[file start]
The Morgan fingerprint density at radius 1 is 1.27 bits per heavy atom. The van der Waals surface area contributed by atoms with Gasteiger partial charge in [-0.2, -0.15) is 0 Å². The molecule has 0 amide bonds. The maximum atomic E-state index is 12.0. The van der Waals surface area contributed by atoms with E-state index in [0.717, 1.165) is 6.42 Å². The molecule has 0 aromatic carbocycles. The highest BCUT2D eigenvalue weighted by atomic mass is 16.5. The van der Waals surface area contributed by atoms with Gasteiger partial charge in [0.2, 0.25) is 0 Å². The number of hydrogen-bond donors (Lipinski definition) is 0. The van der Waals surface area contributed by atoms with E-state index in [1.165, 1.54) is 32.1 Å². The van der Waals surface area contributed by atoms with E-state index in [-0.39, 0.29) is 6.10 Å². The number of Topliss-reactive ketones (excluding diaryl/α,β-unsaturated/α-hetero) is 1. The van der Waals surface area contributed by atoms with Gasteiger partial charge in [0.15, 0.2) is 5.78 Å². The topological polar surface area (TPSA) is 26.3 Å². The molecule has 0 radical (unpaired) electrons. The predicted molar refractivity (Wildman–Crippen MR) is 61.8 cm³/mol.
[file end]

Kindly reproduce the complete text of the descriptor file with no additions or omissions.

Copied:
The Morgan fingerprint density at radius 1 is 1.27 bits per heavy atom. The van der Waals surface area contributed by atoms with Gasteiger partial charge in [-0.2, -0.15) is 0 Å². The molecule has 0 amide bonds. The maximum atomic E-state index is 12.0. The van der Waals surface area contributed by atoms with E-state index in [0.717, 1.165) is 6.42 Å². The molecule has 0 aromatic carbocycles. The highest BCUT2D eigenvalue weighted by atomic mass is 16.5. The van der Waals surface area contributed by atoms with Gasteiger partial charge in [0.2, 0.25) is 0 Å². The number of hydrogen-bond donors (Lipinski definition) is 0. The van der Waals surface area contributed by atoms with E-state index in [1.165, 1.54) is 32.1 Å². The van der Waals surface area contributed by atoms with E-state index in [-0.39, 0.29) is 6.10 Å². The number of Topliss-reactive ketones (excluding diaryl/α,β-unsaturated/α-hetero) is 1. The van der Waals surface area contributed by atoms with Gasteiger partial charge in [0.15, 0.2) is 5.78 Å². The topological polar surface area (TPSA) is 26.3 Å². The molecule has 0 radical (unpaired) electrons. The predicted molar refractivity (Wildman–Crippen MR) is 61.8 cm³/mol.